Danger of blog rumors

The rumor game can mislead a lot of people. All day long I was hearing about MyBlogLog being acquired by Yahoo. Turns out it’s not true (the original TechCrunch article has now been updated).

Lately I’ve been telling people that I start out very skeptical about what I read in blogs and my skepticism goes down after 24-hours. I find that if something untrue is reported on blogs that the company usually lets the blogosphere know (and they should!)

But, if something is true? They stay quiet.

One other thing? Never expect bloggers to do fact checking or original reporting. Even me. But if a blog survives 24-hours without anyone refuting the facts? That’s when rumors turn to belief.

Comments

  1. Rumors can turn to belief much faster when the MSM inexplicably treats whatever they read on blogs as factual and presents nonsense as real news.

  2. Rumors can turn to belief much faster when the MSM inexplicably treats whatever they read on blogs as factual and presents nonsense as real news.

  3. “Lately I’ve been telling people that I start out very skeptical about what I read in blogs and my skepticism goes down after 24-hours.”

    Well, maybe, but that’s still just changing your level of belief.

    Why don’t you look instead at what source evidence the writer presents? Instead of going on faith, why not try observation…?

    jd

  4. “Lately I’ve been telling people that I start out very skeptical about what I read in blogs and my skepticism goes down after 24-hours.”

    Well, maybe, but that’s still just changing your level of belief.

    Why don’t you look instead at what source evidence the writer presents? Instead of going on faith, why not try observation…?

    jd

  5. Not all bloggers are amateurs, as you should know.

    I think it’s irresponsible to dismiss the rumour mill. Treat it cautiously, yes. Don’t take one source’s word for it (which goes in journalism too). But research has proven that 86% of what you’d classify as gossip is actually true. That’s not something to be sneezed at, which is why people like to weigh in with “I heard this today and here are my thoughts if it’s true…”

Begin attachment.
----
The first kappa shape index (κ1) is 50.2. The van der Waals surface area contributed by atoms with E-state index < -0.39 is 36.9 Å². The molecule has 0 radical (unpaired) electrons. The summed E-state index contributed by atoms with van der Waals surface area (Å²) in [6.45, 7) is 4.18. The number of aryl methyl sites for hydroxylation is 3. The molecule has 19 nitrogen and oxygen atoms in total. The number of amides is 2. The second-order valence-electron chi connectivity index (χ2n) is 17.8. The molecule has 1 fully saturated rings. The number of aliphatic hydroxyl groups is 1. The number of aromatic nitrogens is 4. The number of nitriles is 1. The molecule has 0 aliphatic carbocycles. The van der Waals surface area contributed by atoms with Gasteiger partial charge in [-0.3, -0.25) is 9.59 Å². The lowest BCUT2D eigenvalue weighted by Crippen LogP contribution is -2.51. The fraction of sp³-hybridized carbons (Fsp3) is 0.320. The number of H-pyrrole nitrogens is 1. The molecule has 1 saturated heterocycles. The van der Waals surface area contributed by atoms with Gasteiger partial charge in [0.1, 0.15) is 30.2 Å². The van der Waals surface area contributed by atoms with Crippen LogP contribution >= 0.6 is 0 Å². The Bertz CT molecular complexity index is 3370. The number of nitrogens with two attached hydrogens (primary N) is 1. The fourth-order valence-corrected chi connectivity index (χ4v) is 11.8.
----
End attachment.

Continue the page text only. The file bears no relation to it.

6. Not all bloggers are amateurs, as you should know.

    I think it’s irresponsible to dismiss the rumour mill. Treat it cautiously, yes. Don’t take one source’s word for it (which goes in journalism too). But research has proven that 86% of what you’d classify as gossip is actually true. That’s not something to be sneezed at, which is why people like to weigh in with “I heard this today and here are my thoughts if it’s true…”

  7. “Lately I’ve been telling people that I start out very skeptical about what I read in blogs and my skepticism goes down after 24-hours. I find that if something untrue is reported on blogs that the company usually lets the blogosphere know (and they should!)”

    BWHAHAHAHAH!!! That’s funny. You may do that, but yet it doesn’t seem to prevent you from posting then cleaning up the mess afterwards. Because as we all know, with you it’s all about getting links and rankings.

  8. “Lately I’ve been telling people that I start out very skeptical about what I read in blogs and my skepticism goes down after 24-hours. I find that if something untrue is reported on blogs that the company usually lets the blogosphere know (and they should!)”

    BWHAHAHAHAH!!! That’s funny. You may do that, but yet it doesn’t seem to prevent you from posting then cleaning up the mess afterwards. Because as we all know, with you it’s all about getting links and rankings.

  9. I beg your pardon Scobles.. did I hear you correctly ??

    “any mainstream news outlet should fact check before publishing.They are “pros” where bloggers are amateurs”

    the “SSR syndrome” will exisit in both MSM and blogosphere, however this does not mean that reporters and Bloggers dont make mistakes even after factiod checking and certainly it does not mean that bloggers even if amateurs can’t fact check !!